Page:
Why does she visit me today – in this place? The past few days, she refused to even glance in my direction.

Is she capricious? Did I offend her with my indecision about what project to tackle next?

As much as I’d like to understand her whimsy, there’s no time for interviews. I must capture her warm breeze of inspiration and translate it to words on the page.

My fingers cramp. The low battery warning flashes across my screen. Can I even risk the time it takes to find the power cord? Is there a power outlet nearby?

An ancient interpretation of The Muse
An ancient interpretation of The Muse

Ms. Muse laughs with abandon. A quirk of her fingers warns of her intention to move along. I must keep up or lose the creative spark she lends my story.

Ancient Greeks called her genius. I don’t want the responsibility of such a title. I long for a few dabbles of it in the beginning of my latest work. No agent could reject the writing of a genius, could they?

So, I type on until the red bar in the upper right corner fades to black.

Thankfully, there is this thing called auto-save.

And voice recording. But that requires me to leave the sweet-smelling coffee shop behind.

People stare at me, sitting in the front seat of my car and talking. To no one they can see.

It’s not as easy to catch the words when my voice overwhelms the fading chant of the muse. I press on until the spark fades.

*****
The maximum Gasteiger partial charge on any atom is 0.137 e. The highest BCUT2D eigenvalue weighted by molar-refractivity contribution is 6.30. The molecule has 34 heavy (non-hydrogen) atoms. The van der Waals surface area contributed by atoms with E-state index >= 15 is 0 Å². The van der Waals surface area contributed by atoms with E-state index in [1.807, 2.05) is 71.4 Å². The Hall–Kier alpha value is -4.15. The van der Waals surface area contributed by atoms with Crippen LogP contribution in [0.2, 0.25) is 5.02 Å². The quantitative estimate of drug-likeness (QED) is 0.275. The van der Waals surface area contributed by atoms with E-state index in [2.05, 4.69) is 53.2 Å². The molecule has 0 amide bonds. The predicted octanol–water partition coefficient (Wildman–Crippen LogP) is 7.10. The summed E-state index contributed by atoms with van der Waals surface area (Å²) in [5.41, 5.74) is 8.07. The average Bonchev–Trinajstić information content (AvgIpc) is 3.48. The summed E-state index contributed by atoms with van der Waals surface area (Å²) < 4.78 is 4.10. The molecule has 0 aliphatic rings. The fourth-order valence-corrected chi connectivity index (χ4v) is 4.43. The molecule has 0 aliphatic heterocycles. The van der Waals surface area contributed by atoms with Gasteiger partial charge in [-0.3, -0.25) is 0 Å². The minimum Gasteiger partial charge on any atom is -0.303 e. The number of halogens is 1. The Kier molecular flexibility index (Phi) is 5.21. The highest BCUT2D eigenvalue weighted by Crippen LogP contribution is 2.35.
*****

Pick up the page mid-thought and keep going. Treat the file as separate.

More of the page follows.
With a sigh, I return to the regular press of writing. It’s my job to put words on the page. I love the creative process.

My sadness spurs from the knowledge that my words pale, lacking the genius of what came before.

Perhaps, my inspiration will visit again tomorrow. Either way, I’ll be tapping away at the keys, content to fill the file with my own ideas.

I’m a writer. I write – with genius when she calls – but more often from the well of my own soul.

    What helps you call up your muse? Do you feel your words are sub-par when the inspiration isn’t guiding you? What keeps you writing – no matter what?

What’s a Muse?

Muse: Statue in Germany
Muse: Statue in Germany

Muse, Greek goddess of artists, gifted her favored ones with inspiration to create fantastic and original works of art: sculptures, paintings, poetry, songs. Actually, lucky for the Greeks, there were nine goddesses.

Greek city states produces creative art, I’m sure.

Often, we creative types like to blame our personal muse when what we write is subpar. Or if we aren’t feeling especially creative. If the toast burns.

Yeah. Ridiculous. What is a muse anyway? Is it a real or imagined phenomenon?

Muse Defined

Aside from the capitalized version referenced above, the noun form of muse means “a source of inspiration; especially a guiding genius” (Merriam-Webster).